Monday, April 27, 2009

Lebanon: "comically turbulent"

The Economist:
Lebanon’s GDP grew during 2008, not at an annual rate of 7.5%, it seems, but at 9% or better. Yet even that trend-bucking number looks modest compared to other milestones scored by this small, almost comically turbulent country. Last year the value of deposits in Lebanese commercial banks rose by 15% to an impressive $94 billion, equal to 327% of GDP. Industrial exports surged 24%. Tax revenues, tourist arrivals, banking profits and the number of construction permits all soared by a third or more. A giant 46% leap in net capital inflows helped Lebanon post a record $3.5 billion surplus in its balance of payments, and boosted the Banque du Liban’s own reserves to a cosy $22 billion, nearly double its holdings a year ago.
The ironic truth is that the country’s double curse, of chaotic internal politics and being located in a nasty neighbourhood, are proving helpful for a change. For one thing, they have made Lebanese bankers unusually wary and resourceful. Four years ago, for instance, the Banque du Liban’s stern and far-sighted head, Riad Salameh, banned any dealing in such tricky foreign instruments as mortgage-linked securities. And while banks, property developers and service vendors raked in business as private cash spilled out of the oil-enriched Gulf, competition between influence-seeking powers brought a windfall in aid for reconstruction following the ruinous 2006 war with Israel. Iran alone has injected perhaps $1 billion to rebuild the heavily bomb-damaged parts of Beirut run by its protégé militia, Hizbullah.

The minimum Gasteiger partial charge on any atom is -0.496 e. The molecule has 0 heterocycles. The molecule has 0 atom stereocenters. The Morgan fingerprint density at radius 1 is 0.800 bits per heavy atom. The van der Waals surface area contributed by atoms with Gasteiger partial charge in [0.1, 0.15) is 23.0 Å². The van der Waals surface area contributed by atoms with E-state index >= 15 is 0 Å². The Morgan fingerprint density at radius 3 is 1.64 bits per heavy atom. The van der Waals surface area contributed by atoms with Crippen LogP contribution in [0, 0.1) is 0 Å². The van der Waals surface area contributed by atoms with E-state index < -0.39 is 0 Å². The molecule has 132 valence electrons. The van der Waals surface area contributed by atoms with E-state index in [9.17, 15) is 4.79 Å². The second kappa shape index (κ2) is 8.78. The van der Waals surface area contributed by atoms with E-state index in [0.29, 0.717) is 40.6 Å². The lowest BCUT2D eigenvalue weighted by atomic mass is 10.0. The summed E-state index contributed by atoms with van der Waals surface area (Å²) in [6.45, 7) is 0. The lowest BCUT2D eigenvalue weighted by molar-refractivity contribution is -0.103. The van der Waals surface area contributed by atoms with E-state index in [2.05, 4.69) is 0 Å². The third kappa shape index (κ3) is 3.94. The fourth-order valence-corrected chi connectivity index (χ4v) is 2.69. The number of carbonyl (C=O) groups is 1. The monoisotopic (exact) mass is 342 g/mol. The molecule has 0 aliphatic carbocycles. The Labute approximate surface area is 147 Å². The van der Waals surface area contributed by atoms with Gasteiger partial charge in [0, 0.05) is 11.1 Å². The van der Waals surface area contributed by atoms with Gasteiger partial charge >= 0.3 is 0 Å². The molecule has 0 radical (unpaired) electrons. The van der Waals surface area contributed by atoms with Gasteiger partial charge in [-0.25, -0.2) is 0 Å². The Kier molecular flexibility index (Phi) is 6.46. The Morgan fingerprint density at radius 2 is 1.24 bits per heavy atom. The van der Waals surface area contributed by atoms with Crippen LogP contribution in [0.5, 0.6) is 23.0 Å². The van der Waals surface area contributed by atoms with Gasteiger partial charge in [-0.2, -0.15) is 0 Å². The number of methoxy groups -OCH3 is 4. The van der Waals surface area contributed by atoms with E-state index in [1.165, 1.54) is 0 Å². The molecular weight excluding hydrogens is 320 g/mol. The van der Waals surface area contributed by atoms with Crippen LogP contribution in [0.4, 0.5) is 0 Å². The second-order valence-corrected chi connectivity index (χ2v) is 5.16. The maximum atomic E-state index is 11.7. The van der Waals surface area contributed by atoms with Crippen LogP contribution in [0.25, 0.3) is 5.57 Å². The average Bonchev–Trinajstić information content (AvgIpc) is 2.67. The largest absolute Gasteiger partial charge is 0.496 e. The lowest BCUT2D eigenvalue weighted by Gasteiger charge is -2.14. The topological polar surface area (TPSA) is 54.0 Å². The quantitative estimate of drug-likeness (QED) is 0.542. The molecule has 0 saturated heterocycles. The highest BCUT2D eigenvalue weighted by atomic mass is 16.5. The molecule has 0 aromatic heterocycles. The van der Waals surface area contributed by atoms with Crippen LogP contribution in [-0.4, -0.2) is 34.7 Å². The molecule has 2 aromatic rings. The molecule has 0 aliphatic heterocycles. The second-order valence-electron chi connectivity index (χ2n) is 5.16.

As is so often the case, thanks to Marginal Revolution for the pointer.


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Anonymous Mortgage PA said...

It would surely grow more each year.

7:49 AM  

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